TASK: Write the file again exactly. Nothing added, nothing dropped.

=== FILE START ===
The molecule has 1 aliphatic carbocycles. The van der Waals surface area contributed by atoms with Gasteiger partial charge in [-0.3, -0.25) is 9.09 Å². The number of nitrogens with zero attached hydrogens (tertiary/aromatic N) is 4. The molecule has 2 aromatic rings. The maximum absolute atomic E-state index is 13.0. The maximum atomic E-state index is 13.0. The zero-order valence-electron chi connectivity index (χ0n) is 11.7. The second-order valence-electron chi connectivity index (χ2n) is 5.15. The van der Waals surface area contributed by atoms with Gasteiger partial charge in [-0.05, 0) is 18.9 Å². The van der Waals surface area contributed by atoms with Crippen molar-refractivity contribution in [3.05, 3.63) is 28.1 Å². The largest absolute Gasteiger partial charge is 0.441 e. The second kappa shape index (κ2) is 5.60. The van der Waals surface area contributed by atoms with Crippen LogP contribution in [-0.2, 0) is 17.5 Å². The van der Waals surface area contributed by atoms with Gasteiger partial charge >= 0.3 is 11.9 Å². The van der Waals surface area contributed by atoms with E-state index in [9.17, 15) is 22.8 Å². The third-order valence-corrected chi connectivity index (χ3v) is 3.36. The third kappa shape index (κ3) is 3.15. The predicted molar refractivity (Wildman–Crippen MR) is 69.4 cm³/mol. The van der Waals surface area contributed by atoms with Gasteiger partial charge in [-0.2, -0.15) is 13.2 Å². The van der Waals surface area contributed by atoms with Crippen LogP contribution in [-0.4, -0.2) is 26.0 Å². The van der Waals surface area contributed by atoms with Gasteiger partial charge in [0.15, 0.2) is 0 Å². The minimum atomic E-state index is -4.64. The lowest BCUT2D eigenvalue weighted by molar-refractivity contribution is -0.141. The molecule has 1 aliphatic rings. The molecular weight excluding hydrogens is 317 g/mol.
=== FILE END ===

The molecule has 1 aliphatic carbocycles. The van der Waals surface area contributed by atoms with Gasteiger partial charge in [-0.3, -0.25) is 9.09 Å². The number of nitrogens with zero attached hydrogens (tertiary/aromatic N) is 4. The molecule has 2 aromatic rings. The maximum absolute atomic E-state index is 13.0. The maximum atomic E-state index is 13.0. The zero-order valence-electron chi connectivity index (χ0n) is 11.7. The second-order valence-electron chi connectivity index (χ2n) is 5.15. The van der Waals surface area contributed by atoms with Gasteiger partial charge in [-0.05, 0) is 18.9 Å². The van der Waals surface area contributed by atoms with Crippen molar-refractivity contribution in [3.05, 3.63) is 28.1 Å². The largest absolute Gasteiger partial charge is 0.441 e. The second kappa shape index (κ2) is 5.60. The van der Waals surface area contributed by atoms with Crippen LogP contribution in [-0.2, 0) is 17.5 Å². The van der Waals surface area contributed by atoms with Gasteiger partial charge >= 0.3 is 11.9 Å². The van der Waals surface area contributed by atoms with E-state index in [9.17, 15) is 22.8 Å². The third-order valence-corrected chi connectivity index (χ3v) is 3.36. The third kappa shape index (κ3) is 3.15. The predicted molar refractivity (Wildman–Crippen MR) is 69.4 cm³/mol. The van der Waals surface area contributed by atoms with Gasteiger partial charge in [-0.2, -0.15) is 13.2 Å². The van der Waals surface area contributed by atoms with Crippen LogP contribution in [-0.4, -0.2) is 26.0 Å². The van der Waals surface area contributed by atoms with Gasteiger partial charge in [0.15, 0.2) is 0 Å². The minimum atomic E-state index is -4.64. The lowest BCUT2D eigenvalue weighted by molar-refractivity contribution is -0.141. The molecule has 1 aliphatic rings. The molecular weight excluding hydrogens is 317 g/mol.